Saturday, December 22, 2012

Yes Cecil, A Long Story Short, Part Nineteen

Thérèse, sitting at the window desk, sealed the envelope and propped it against the pot holding a Christmas cactus, green with hope. She got up and went to the door and contemplated whether to mail it now, or in the morning. Her tired legs giving her the answer, she returned to the desk and opened her laptop. While she waited for the computer to warm up, do its yoga stretches as Martine would say, Thérèse searched the chipped porcelain cup holding pens and pencils for the hidden flash drive. She hadn't looked at the files in months. She had come very close to dropping it into the cold North Sea, and yet, it was the very reason she found herself in this lovely city. If only it had been a straight forward case of city corruption. Corruption sheltering just beneath the rocks. It was almost expected, and, as she knew, all too real. But this. . . .

She thought of the day when her Father's lawyer asked her to use her investigative skills on a personal case. Almost a year ago it was. Mr. Roquebrune had phoned her and arranged a meeting. He had picked her up and they had driven up to Mount Royal, their conversation casual, about family, her Father and her career. At the parking lot, they had got out and walked the pathway to the lookout enjoying the trees in their colours. It had been a lovely day, one of those days that bring contentment and pleasure with each breath. As they had approached the lookout, he had revealed his story.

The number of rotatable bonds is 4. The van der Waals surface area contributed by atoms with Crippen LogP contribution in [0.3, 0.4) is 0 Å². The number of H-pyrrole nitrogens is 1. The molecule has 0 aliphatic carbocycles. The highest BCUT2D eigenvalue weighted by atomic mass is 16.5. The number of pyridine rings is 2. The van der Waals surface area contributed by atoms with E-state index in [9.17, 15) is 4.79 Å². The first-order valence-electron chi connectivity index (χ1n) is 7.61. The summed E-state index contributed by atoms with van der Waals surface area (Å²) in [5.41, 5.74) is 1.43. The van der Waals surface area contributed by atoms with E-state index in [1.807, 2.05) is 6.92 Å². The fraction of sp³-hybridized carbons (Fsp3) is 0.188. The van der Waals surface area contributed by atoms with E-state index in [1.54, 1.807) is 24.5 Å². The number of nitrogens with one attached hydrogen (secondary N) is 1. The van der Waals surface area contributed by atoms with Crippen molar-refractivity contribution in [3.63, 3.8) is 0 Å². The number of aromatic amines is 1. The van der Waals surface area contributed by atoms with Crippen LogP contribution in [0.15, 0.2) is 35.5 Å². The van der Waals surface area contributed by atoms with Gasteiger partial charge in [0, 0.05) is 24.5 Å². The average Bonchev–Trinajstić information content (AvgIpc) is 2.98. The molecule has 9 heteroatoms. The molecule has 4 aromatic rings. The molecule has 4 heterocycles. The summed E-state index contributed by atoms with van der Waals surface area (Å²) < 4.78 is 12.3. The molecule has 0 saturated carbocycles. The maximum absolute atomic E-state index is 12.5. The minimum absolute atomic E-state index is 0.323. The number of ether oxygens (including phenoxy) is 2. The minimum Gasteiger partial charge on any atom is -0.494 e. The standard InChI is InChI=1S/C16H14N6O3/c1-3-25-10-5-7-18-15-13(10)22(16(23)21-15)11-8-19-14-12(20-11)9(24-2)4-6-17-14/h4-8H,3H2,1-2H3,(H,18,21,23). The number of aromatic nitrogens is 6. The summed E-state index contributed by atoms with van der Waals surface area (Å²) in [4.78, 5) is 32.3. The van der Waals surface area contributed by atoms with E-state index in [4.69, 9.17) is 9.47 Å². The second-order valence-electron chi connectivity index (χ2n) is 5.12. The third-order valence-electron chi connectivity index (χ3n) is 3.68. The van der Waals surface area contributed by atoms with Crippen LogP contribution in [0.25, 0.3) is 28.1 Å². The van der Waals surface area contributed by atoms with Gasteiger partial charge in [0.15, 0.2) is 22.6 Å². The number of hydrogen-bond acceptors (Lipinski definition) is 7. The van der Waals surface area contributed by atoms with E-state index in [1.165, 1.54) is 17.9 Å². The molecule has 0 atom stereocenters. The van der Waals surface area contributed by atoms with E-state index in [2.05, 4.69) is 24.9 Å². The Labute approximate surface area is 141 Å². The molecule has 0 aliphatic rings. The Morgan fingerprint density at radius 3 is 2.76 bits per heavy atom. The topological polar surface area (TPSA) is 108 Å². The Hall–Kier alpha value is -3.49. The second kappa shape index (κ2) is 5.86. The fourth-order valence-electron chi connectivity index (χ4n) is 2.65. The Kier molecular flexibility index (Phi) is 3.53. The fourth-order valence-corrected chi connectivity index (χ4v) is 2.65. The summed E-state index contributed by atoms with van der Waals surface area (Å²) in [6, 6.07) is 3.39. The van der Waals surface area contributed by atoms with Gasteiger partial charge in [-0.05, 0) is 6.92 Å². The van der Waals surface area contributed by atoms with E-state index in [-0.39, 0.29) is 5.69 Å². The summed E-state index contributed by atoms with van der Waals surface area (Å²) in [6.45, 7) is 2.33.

“A man, a client of mine, aged 52, died recently, last Monday in fact. His name was David Ashemore. He was a bachelor, a researcher in intelligence work. On the Friday before, he had come by Wormwood & Verdigris and left a box with a letter addressed to me. He wanted me to keep the documents within the box for safe keeping. Within was a manuscript and five years of journals. If anything untoward was to happen to him, he wanted there to be an investigation. He requested there be an autopsy if he died and that I must be present to discover if anything unusual was found.” Mr. Roquebrune lifted the collar of his fine wool and cashmere overcoat, and adjusted the purple paisley silk scarf around his neck. “As you know, Wormwood & Verdigris is an old firm, and our discretion and reputation are well-known. This investigation request seemed rather outside our purview. That is why I thought of you. Your Father had been such a good client and always talked fondly of you and your skills. Feisty he said you were. We will pay you of course. If you accept, whatever major expenses you project to encounter, should be pre-discussed with me, but otherwise your time will be recompensed accordingly. The deceased actually left funds designated for that purpose.”

They approached the concrete balustrade at the right side of the lookout and with the city spread out before them, solid and substantial, the request seemed vague and dubious. Thérèse opened her mouth to respond, but hesitated. Then, turning to Mr. Roquebrune, thinking of the manuscript and the possibly endless pages of journals in a hand she may find difficult to decipher, she said, “What was there to investigate? What do you think? Was he . . .”